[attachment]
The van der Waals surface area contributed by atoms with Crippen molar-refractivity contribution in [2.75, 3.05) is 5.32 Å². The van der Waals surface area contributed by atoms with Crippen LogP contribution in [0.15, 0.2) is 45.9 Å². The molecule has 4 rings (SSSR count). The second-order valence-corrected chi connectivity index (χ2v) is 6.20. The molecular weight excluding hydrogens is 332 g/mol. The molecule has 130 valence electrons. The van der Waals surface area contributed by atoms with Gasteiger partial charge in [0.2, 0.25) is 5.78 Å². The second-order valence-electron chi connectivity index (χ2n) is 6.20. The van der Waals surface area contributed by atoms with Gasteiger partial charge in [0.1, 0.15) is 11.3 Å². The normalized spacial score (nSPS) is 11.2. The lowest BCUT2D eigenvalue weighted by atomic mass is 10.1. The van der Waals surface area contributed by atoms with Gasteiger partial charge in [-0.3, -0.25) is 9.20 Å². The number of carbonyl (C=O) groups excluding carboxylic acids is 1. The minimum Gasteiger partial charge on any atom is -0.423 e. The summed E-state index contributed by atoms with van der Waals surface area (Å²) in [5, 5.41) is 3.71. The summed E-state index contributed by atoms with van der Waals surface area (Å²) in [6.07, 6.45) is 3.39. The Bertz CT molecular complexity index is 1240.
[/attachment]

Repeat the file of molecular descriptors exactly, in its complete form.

The van der Waals surface area contributed by atoms with Crippen molar-refractivity contribution in [2.75, 3.05) is 5.32 Å². The van der Waals surface area contributed by atoms with Crippen LogP contribution in [0.15, 0.2) is 45.9 Å². The molecule has 4 rings (SSSR count). The second-order valence-corrected chi connectivity index (χ2v) is 6.20. The molecular weight excluding hydrogens is 332 g/mol. The molecule has 130 valence electrons. The van der Waals surface area contributed by atoms with Gasteiger partial charge in [0.2, 0.25) is 5.78 Å². The second-order valence-electron chi connectivity index (χ2n) is 6.20. The van der Waals surface area contributed by atoms with Gasteiger partial charge in [0.1, 0.15) is 11.3 Å². The normalized spacial score (nSPS) is 11.2. The lowest BCUT2D eigenvalue weighted by atomic mass is 10.1. The van der Waals surface area contributed by atoms with Gasteiger partial charge in [-0.3, -0.25) is 9.20 Å². The number of carbonyl (C=O) groups excluding carboxylic acids is 1. The minimum Gasteiger partial charge on any atom is -0.423 e. The summed E-state index contributed by atoms with van der Waals surface area (Å²) in [5, 5.41) is 3.71. The summed E-state index contributed by atoms with van der Waals surface area (Å²) in [6.07, 6.45) is 3.39. The Bertz CT molecular complexity index is 1240.